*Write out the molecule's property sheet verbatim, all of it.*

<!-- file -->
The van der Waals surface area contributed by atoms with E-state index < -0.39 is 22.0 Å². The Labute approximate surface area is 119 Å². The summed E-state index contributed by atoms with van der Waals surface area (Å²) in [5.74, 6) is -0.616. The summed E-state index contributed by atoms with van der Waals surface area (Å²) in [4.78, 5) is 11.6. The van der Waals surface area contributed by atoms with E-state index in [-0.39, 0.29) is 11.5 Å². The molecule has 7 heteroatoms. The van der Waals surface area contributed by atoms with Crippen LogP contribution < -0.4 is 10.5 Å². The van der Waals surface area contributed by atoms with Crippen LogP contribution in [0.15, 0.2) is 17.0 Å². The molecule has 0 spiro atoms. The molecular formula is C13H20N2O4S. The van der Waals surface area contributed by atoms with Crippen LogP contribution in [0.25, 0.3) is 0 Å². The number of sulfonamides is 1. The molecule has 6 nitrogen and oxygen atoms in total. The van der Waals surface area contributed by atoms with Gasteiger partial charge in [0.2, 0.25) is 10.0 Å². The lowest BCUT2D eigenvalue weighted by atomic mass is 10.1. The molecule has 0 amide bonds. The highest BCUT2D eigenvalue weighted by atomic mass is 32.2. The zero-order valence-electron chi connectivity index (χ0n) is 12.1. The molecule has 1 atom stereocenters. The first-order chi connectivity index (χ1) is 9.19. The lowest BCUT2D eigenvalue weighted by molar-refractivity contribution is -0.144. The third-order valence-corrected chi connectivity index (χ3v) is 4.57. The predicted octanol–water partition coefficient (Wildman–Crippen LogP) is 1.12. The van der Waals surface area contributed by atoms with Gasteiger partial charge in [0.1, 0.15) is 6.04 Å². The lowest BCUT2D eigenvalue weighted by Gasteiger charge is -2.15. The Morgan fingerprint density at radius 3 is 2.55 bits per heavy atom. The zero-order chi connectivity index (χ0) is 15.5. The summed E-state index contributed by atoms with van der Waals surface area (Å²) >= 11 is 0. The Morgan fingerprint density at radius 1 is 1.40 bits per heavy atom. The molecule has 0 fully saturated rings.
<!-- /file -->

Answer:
The van der Waals surface area contributed by atoms with E-state index < -0.39 is 22.0 Å². The Labute approximate surface area is 119 Å². The summed E-state index contributed by atoms with van der Waals surface area (Å²) in [5.74, 6) is -0.616. The summed E-state index contributed by atoms with van der Waals surface area (Å²) in [4.78, 5) is 11.6. The van der Waals surface area contributed by atoms with E-state index in [-0.39, 0.29) is 11.5 Å². The molecule has 7 heteroatoms. The van der Waals surface area contributed by atoms with Crippen LogP contribution < -0.4 is 10.5 Å². The van der Waals surface area contributed by atoms with Crippen LogP contribution in [0.15, 0.2) is 17.0 Å². The molecule has 0 spiro atoms. The molecular formula is C13H20N2O4S. The van der Waals surface area contributed by atoms with Crippen LogP contribution in [0.25, 0.3) is 0 Å². The number of sulfonamides is 1. The molecule has 6 nitrogen and oxygen atoms in total. The van der Waals surface area contributed by atoms with Gasteiger partial charge in [0.2, 0.25) is 10.0 Å². The lowest BCUT2D eigenvalue weighted by atomic mass is 10.1. The molecule has 0 amide bonds. The highest BCUT2D eigenvalue weighted by atomic mass is 32.2. The zero-order valence-electron chi connectivity index (χ0n) is 12.1. The molecule has 1 atom stereocenters. The first-order chi connectivity index (χ1) is 9.19. The lowest BCUT2D eigenvalue weighted by molar-refractivity contribution is -0.144. The third-order valence-corrected chi connectivity index (χ3v) is 4.57. The predicted octanol–water partition coefficient (Wildman–Crippen LogP) is 1.12. The van der Waals surface area contributed by atoms with Gasteiger partial charge in [0.1, 0.15) is 6.04 Å². The lowest BCUT2D eigenvalue weighted by Gasteiger charge is -2.15. The Morgan fingerprint density at radius 3 is 2.55 bits per heavy atom. The zero-order chi connectivity index (χ0) is 15.5. The summed E-state index contributed by atoms with van der Waals surface area (Å²) >= 11 is 0. The Morgan fingerprint density at radius 1 is 1.40 bits per heavy atom. The molecule has 0 fully saturated rings.